What I’m saying is that a lot of tendencies that are totally attributable to people on the high-functioning side of ASD can be generally beneficial to certain kinds of work. I’m sure you’ve seen these traits in people you know. So I’m not sure it’s always something that’s always detrimental.
Sure, I know a zillion people superficially but I can’t handle more than one or two friends at a time. And I’m ok with that; it’s not debilitating and I enjoy my time alone. I just don’t think it’s something to fix.
Edit: also not implying that all people on the spectrum are this way at all; just that I do see a lot of us in various management functions where Machiavellian politics is in play. Your image is everything and you have no friends, which someone with ASD and this personality profile will feel right at home with.
This isn't supported by the research, which shows that autistic people struggle with social communication even if you give them intense courses about how to be better at social communication.
What you're suggesting is dangerously close to the "refrigerator mother" hypothesis, and that caused harm to many people.
What are the benefits?
There are obvious examples of Autism that are absolutely objectively terrible for the person experiencing it, this is not about those cases but about the "less severe cases" where an autistic child can go to a normal school and lead a generally normal life. If that is the case, I think the line between what you call a disease and mere personality traits is actually not very clear. Instinctively I would be very careful to describe someone's personality as a disease just because it is different from other peoples behaviour.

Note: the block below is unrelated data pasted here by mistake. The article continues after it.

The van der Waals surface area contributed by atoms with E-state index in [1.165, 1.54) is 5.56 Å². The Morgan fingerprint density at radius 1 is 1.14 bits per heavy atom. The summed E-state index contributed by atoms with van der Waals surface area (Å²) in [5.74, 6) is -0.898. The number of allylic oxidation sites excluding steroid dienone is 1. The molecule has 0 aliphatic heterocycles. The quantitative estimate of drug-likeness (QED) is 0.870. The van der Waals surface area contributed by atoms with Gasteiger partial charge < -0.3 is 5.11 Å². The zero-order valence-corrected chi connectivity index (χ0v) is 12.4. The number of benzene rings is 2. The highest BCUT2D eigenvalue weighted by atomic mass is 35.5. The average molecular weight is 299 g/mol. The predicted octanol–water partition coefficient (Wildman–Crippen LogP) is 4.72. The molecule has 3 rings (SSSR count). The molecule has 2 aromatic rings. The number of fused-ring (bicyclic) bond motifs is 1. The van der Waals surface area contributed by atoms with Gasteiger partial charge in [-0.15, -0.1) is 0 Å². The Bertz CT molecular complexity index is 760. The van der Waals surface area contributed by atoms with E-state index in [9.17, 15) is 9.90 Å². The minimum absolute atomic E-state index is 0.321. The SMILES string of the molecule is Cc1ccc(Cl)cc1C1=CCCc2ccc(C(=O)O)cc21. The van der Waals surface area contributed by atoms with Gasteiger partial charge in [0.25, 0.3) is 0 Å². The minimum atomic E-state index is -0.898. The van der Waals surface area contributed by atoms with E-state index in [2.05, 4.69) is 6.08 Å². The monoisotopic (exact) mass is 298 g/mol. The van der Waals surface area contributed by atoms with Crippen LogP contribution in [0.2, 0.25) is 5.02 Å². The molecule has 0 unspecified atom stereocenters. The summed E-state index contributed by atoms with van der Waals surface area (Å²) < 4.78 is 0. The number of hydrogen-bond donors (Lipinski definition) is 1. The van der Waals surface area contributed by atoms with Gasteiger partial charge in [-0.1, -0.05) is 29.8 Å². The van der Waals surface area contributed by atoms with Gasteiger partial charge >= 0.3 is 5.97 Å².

The problem with my thinking on the other hand is probably that the definition of the word autism itself might be unclear when considering these edge cases.
The idea that people on the spectrum are more likely to be savants is a myth (the opposite, that savants are more likely to be on the spectrum less so, from what I understand), but the person you responded to made no such claim.
For that matter, so were his closest friends.
The Deaf community have been handling a similar issue for a while — see for example https://en.wikipedia.org/wiki/Cochlear_implant#Criticism_and...